From Dr. Mercola:

Dietary fiber may be far more important than previously imagined.

According to a report1 funded by the Council for Responsible Nutrition Foundation (CRNF), were American adults over the age of 55 with heart disease to take psyllium dietary fiber every day, it could save the healthcare system nearly $4.4 billion a year.

The effect may be even greater than that though, as new research reveals lack of fiber in the diet may impact not just your health, but that of your children and even great-grandchildren too.

How’s that, you might ask? By changing the diversity of bacteria in your, and your offspring’s, gut.

Low-Fiber Diet Promotes Extinction of Gut Bacteria

The study2,3,4 in question found that low-fiber diets cause “waves of extinction” in the gut of mice, and that this altered gut flora gets passed on to offspring. As much as 60 percent of the microbe species suffered severe decline in the low-fiber group.

In some cases their numbers remained low even after the mice were again given high-fiber meals, suggesting it can be quite difficult to repopulate certain gut bacteria once they’ve been severely diminished.

Each successive generation of offspring in the low-fiber group also ended up with less diversity than their parents, suggesting the problem compounds over generations. According to the authors:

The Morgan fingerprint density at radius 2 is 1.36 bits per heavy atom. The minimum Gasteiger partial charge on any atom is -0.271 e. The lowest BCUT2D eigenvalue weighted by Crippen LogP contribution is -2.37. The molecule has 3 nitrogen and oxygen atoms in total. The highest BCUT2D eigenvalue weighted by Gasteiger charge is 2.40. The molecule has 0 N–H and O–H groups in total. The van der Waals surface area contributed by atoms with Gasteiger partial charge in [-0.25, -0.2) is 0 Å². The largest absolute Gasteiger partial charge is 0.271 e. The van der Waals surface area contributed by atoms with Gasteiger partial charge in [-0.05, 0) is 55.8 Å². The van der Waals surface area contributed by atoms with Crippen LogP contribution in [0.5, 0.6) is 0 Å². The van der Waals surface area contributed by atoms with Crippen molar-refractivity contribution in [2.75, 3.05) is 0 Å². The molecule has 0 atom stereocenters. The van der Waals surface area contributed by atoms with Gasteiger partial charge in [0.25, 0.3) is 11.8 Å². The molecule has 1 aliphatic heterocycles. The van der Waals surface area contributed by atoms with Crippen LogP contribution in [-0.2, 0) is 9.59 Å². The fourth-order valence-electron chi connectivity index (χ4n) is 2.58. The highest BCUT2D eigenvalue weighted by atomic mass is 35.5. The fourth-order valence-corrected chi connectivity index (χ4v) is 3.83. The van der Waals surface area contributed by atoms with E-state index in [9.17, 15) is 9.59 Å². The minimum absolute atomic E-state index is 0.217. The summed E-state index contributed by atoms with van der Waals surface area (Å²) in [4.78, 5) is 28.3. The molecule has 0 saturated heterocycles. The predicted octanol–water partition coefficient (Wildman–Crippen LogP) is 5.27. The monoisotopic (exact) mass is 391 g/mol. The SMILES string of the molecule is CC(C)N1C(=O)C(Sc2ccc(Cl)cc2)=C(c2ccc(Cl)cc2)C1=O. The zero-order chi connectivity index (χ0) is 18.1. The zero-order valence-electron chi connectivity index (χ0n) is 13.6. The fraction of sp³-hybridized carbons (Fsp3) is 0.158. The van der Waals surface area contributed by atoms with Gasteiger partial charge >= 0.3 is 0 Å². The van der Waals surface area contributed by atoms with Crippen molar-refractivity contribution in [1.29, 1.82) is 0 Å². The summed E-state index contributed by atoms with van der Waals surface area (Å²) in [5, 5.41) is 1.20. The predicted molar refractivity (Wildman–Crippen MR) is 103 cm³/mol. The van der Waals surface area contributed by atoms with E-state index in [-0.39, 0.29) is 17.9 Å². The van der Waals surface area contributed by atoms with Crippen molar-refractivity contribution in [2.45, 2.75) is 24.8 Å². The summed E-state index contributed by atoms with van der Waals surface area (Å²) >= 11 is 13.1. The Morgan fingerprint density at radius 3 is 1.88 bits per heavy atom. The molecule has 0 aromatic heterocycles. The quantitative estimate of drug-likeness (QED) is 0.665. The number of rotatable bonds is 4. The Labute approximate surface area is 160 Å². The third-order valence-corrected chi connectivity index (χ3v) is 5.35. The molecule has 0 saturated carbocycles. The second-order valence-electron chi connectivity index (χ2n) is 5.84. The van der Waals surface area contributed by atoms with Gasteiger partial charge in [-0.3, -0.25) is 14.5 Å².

“[O]ver several generations, a low-MAC diet [microbiota-accessible carbohydrate diet] results in a progressive loss of diversity, which is not recoverable after the reintroduction of dietary MACs.

To restore the microbiota to its original state requires the administration of missing taxa [editor’s note: i.e. fecal transplant] in combination with dietary MAC consumption.”

Previous studies5 have already confirmed that the human microbiome has undergone significant changes over the course of history, along with changes in diet.

Distinct differences in the gut microbiome have also been found between Western city-dwellers and rural villagers and indigenous hunter-gatherers, and, according to the authors: “The data we present also hint that further deterioration of the Western microbiota is possible.”

As a general rule, people who eat a more plant-based diet tend to have a more diverse gut microbiome than those who skimp on fresh veggies and fruits and eat more processed foods.

Smaller Stools Mean Bigger Hospitals

As noted by The Atlantic,6 the late Dr. Denis Burkitt — an Irish missionary surgeon — was ahead of his time. After World War II, Burkitt moved to Uganda, where people ate a very fiber-rich diet, and didn’t suffer the high rates of chronic disease, including heart disease and colon cancer as their Western peers.

Burkitt is quoted7 as saying: “America is a constipated nation. If you pass small stools, you have big hospitals.”According to Stanford University microbiologist Justin Sonnenburg, Burkitt “nailed it” when it comes to the health benefits of a fiber-rich diet and the dangers of a fiber-deficient one.

The reason for fiber’s potent impact is not just related to its ability to improve the passing of stool. It has to do with the

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